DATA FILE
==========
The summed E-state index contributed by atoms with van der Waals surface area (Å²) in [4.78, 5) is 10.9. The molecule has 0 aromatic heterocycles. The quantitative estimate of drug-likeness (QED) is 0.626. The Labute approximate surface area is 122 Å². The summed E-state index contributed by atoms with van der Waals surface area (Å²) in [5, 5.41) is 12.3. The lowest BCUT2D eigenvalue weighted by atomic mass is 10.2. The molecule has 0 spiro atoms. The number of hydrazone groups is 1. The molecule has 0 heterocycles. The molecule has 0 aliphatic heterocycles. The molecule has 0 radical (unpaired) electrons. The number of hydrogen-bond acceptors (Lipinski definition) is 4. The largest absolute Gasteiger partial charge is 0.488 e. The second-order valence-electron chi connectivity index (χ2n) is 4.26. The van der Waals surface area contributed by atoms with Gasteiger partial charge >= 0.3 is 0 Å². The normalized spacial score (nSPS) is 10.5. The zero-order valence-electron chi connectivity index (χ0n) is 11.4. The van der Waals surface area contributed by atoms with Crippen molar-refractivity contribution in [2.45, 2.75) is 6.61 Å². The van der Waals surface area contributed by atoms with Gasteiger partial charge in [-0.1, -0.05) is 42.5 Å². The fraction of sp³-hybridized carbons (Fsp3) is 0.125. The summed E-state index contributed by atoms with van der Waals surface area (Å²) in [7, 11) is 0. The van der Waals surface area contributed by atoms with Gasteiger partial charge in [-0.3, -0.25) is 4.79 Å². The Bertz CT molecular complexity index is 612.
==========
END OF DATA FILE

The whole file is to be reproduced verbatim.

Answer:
The summed E-state index contributed by atoms with van der Waals surface area (Å²) in [4.78, 5) is 10.9. The molecule has 0 aromatic heterocycles. The quantitative estimate of drug-likeness (QED) is 0.626. The Labute approximate surface area is 122 Å². The summed E-state index contributed by atoms with van der Waals surface area (Å²) in [5, 5.41) is 12.3. The lowest BCUT2D eigenvalue weighted by atomic mass is 10.2. The molecule has 0 spiro atoms. The number of hydrazone groups is 1. The molecule has 0 heterocycles. The molecule has 0 aliphatic heterocycles. The molecule has 0 radical (unpaired) electrons. The number of hydrogen-bond acceptors (Lipinski definition) is 4. The largest absolute Gasteiger partial charge is 0.488 e. The second-order valence-electron chi connectivity index (χ2n) is 4.26. The van der Waals surface area contributed by atoms with Gasteiger partial charge >= 0.3 is 0 Å². The normalized spacial score (nSPS) is 10.5. The zero-order valence-electron chi connectivity index (χ0n) is 11.4. The van der Waals surface area contributed by atoms with Crippen molar-refractivity contribution in [2.45, 2.75) is 6.61 Å². The van der Waals surface area contributed by atoms with Gasteiger partial charge in [-0.1, -0.05) is 42.5 Å². The fraction of sp³-hybridized carbons (Fsp3) is 0.125. The summed E-state index contributed by atoms with van der Waals surface area (Å²) in [7, 11) is 0. The van der Waals surface area contributed by atoms with Gasteiger partial charge in [-0.3, -0.25) is 4.79 Å². The Bertz CT molecular complexity index is 612.